Here's a quicker (time wise) solution to checking materials for corrosion.
Take a large plastic container of water and add some rock salt (like we use
on the ice and snow here in New England-or in water softeners in San Jose
hi). Not too scientific but it works.
Just put the hardware in the solution and see what happens. If it rusts out
in a week, look for better hardware! You could also add some stainless
steel hardware at the same time just to use it as a time gage. It shouldn't
show any changes.
At 10:10 AM 7/31/2002 -0400, K7LXC@aol.com wrote:
>In a message dated 7/30/02 1:21:37 PM Pacific Daylight Time, firstname.lastname@example.org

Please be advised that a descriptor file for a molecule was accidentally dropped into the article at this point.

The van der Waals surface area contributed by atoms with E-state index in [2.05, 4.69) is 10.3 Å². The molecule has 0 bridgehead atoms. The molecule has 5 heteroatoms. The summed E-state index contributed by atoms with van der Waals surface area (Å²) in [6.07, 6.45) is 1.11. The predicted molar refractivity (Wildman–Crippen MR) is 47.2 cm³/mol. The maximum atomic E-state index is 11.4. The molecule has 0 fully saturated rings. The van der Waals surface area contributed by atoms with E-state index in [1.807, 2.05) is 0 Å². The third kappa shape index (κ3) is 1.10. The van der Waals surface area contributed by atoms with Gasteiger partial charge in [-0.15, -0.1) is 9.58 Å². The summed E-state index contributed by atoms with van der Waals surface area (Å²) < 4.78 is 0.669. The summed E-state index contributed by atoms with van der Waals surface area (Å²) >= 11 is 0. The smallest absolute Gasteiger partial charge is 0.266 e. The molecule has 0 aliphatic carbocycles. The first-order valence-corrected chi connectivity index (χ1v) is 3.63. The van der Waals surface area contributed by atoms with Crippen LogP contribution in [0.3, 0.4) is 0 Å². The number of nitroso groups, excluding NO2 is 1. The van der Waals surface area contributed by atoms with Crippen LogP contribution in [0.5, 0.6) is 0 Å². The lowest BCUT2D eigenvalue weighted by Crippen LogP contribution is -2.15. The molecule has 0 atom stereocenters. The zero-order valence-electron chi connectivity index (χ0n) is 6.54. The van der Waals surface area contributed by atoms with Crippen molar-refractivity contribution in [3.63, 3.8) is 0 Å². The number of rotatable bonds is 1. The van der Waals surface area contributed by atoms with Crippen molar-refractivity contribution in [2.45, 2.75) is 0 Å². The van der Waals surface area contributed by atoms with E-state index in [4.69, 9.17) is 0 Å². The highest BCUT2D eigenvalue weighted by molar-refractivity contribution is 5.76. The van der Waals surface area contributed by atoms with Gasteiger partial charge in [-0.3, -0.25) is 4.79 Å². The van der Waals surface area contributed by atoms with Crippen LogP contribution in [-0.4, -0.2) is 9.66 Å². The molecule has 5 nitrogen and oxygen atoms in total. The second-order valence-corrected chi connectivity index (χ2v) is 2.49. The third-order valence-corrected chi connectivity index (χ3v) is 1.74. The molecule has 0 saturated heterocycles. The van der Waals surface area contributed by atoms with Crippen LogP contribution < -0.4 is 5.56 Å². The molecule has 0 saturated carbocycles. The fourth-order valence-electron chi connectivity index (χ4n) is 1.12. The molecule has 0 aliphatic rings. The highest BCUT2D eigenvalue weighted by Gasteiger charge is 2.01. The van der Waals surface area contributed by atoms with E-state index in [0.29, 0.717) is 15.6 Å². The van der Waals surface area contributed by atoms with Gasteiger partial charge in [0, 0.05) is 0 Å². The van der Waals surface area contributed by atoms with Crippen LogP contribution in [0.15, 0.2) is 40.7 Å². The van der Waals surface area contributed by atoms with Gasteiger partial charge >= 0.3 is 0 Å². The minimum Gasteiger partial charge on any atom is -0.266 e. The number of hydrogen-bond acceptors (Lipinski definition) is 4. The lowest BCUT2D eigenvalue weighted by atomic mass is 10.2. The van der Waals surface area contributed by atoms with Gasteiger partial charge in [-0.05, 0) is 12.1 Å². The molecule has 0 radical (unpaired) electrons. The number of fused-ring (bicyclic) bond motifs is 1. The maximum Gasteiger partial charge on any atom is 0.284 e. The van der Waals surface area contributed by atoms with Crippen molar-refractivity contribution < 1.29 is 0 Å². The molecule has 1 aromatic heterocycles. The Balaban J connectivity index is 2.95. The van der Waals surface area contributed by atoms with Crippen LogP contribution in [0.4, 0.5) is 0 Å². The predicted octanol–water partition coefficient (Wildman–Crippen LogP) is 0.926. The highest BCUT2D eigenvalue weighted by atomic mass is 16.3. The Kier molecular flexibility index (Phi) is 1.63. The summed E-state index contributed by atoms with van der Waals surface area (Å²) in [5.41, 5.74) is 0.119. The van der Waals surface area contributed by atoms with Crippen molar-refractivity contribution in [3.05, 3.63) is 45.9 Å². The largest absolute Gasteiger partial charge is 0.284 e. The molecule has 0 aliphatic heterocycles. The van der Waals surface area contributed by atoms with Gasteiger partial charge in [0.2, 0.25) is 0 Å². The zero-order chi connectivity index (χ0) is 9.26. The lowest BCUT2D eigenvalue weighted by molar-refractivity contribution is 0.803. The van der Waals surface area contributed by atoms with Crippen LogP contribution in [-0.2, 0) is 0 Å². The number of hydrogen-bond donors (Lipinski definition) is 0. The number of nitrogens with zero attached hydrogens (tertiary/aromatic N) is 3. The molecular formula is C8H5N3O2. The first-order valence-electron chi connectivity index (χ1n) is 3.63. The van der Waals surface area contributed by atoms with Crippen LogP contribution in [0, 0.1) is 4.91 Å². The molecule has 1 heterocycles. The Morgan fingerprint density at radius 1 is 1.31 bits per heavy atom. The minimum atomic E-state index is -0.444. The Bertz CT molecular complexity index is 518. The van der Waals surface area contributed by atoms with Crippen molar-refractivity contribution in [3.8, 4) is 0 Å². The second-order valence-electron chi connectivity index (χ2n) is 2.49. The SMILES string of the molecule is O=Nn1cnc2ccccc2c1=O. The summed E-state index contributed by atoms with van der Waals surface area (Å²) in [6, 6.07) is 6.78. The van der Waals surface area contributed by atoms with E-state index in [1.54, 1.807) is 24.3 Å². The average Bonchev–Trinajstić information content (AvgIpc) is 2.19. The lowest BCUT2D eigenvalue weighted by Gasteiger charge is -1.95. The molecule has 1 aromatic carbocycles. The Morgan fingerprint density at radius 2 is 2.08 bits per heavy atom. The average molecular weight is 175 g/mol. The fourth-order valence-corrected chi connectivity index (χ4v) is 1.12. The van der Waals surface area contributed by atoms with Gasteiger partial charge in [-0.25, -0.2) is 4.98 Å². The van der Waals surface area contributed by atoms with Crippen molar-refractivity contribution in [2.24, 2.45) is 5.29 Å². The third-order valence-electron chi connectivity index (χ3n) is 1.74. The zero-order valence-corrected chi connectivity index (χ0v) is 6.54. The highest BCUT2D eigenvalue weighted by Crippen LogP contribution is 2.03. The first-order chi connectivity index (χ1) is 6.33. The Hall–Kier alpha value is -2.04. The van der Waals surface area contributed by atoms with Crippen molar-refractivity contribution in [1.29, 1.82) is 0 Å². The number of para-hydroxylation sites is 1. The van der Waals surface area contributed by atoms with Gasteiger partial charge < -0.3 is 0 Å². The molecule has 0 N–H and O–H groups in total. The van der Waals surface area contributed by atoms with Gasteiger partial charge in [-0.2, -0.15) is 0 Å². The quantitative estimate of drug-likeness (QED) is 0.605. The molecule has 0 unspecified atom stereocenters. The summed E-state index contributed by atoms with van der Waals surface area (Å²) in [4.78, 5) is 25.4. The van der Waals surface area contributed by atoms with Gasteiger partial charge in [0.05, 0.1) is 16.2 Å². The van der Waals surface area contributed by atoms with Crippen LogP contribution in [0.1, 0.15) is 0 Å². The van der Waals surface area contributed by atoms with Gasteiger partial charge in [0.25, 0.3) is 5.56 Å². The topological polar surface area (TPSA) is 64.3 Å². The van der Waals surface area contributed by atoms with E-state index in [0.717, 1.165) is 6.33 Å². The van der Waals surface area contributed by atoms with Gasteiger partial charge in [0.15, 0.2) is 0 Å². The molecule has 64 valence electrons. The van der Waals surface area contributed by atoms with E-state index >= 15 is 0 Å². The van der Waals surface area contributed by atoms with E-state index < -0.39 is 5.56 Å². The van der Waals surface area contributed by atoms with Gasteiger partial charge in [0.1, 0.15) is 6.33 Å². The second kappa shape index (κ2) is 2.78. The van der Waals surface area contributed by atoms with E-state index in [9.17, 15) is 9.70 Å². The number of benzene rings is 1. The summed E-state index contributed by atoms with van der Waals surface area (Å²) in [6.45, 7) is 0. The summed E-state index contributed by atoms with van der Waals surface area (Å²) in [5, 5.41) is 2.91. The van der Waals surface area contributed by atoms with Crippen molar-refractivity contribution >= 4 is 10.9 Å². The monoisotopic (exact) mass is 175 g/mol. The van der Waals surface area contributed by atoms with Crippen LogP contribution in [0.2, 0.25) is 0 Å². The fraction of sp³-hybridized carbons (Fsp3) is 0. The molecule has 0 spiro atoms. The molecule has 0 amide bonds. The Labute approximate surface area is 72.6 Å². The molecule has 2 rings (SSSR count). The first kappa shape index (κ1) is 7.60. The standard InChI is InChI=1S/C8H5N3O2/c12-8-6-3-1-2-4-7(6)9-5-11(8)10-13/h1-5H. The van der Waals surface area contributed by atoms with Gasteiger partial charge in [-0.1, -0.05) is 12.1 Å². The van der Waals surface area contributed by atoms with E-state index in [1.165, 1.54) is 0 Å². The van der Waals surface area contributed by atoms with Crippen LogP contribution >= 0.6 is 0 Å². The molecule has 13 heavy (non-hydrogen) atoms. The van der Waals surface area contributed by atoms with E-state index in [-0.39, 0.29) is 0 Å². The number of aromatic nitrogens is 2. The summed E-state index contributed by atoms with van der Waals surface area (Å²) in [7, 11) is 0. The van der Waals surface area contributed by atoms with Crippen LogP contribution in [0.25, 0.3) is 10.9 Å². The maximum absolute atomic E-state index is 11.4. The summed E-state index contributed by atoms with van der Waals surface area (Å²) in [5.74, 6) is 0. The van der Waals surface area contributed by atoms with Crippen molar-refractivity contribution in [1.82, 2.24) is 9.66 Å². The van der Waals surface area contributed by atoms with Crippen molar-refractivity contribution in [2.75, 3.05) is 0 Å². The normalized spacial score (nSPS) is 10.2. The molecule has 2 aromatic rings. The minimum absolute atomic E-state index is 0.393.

> > I am considering the use of pin shackles in my guying
> > system and am wondering if anyone has any info to
> > offer regarding the quality/durability of those one
> > can purchase from Lowes/HomeDepot etc. I'm concerned
> > that they will end up rusting/corroding severely in a
> > short time (even though they "look" galvanized).
> Buy one and leave it out in the backyard for a couple of months and see
>what happens. If it really rusts, chuck it over the fence.
> Generally shackles/clevises aren't the weak links in the chain so some
>surface rust won't hurt anything. If you're really concerned, get one the
>next size up. A good rule of thumb for shackle size is to double the wire
>size; i.e. 3/16" EHS uses a 3/8" shackle.
> I've found virtually all shackles useful - even the cheap Chinese ones -
>and haven't had any reason not to use them.
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